Harriet on: is university the be all and end all?

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Shadow Education Secretary Andy Burnham spoke on 10 O’Clock Live last week (watch on 4OD) about the need to highlight other ways to get into work other than uni. Now, I’m not saying I agree with all of what he said on the show or showing off my political views here, but that part of his argument resonated with me.

Especially in the kind of school I went to (a grammar school if anyone is asking the question), it was just a given that you’d go to uni. But why are we not looking at other ways of getting kids into the kind of work they want to do? Why is uni the be all and end all, something that children are expected to take part in. Again, I’m not saying that uni isn’t a great place for people to go. People like doctors etc really couldn’t do their jobs without having had the kind of experiences and knowledge that university provides. But then if you can go out and get experience in the ‘real world’ that provides you with the kind of skills you need to get the job you want (and you have no particular inclination to go to uni) then why not go down a different path?

Okay I might be biased because I didn’t go – but then again I’m certainly not against them and am completely aware that they’re a brilliant way to get a hell of a lot of people into a career. But all I’m saying is we need to look at ways of engaging young people, getting them to have dreams and, more importantly, educating them on how to achieve those goals. And not every kid is going to want to go to uni. So why should every kid HAVE to go to uni just because that’s become the status quo in our society?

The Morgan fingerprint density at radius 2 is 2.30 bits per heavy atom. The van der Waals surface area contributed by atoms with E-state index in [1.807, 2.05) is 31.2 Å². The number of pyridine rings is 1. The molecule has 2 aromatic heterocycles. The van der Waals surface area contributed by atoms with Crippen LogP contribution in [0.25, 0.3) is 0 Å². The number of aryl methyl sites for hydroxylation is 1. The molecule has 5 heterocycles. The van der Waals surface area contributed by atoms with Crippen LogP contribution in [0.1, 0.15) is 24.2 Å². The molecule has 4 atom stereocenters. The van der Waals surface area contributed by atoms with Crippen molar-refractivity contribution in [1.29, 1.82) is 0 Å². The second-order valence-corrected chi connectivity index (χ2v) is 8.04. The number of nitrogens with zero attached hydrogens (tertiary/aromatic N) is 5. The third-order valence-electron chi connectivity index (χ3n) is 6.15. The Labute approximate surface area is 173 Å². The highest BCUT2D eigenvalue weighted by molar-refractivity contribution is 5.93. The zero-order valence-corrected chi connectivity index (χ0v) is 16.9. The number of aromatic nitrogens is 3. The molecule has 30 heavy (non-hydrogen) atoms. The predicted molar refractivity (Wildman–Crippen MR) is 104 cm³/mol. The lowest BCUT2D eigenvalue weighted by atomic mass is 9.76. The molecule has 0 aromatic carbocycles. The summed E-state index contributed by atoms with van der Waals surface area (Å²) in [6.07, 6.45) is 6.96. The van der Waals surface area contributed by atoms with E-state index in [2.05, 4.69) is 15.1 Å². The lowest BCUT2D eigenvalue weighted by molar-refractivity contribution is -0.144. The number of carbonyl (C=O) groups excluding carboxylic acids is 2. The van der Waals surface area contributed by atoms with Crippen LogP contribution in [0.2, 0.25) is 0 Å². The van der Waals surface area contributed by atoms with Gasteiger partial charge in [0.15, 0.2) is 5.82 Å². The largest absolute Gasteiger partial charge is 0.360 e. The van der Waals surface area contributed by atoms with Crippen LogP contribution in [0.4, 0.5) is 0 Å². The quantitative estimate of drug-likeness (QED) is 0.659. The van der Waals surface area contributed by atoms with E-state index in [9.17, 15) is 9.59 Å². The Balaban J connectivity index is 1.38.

What we need to see are the options laid out to students from an early age in a clear, concise and unbiased way. It’s no good saying: ‘There’s option A and that’s really brilliant and oh great you’ll be earning loads and you’ll have so much fun and it’s really great. Oh and Options B, C, D, E and F. But look at Option A, isn’t Option A so much fun. Isn’t Option A fab.’

At times I’ve been made to feel so inferior because I haven’t got a couple of letters after my name but the point I try to get across to people is, especially in the job that I wanted to get into, it’s not necessarily a degree that’s important – it’s a course that you don’t have to go to uni to do. And some jobs simply do not need to be validated with a piece of paper.

But if you have achieved something with your life and you HAVE got somewhere without going to uni then I think you need to hold your head up high, be proud to just be plain old Harriet with no letters and, most importantly, spread the word that not choosing uni does not equate to choosing failure.

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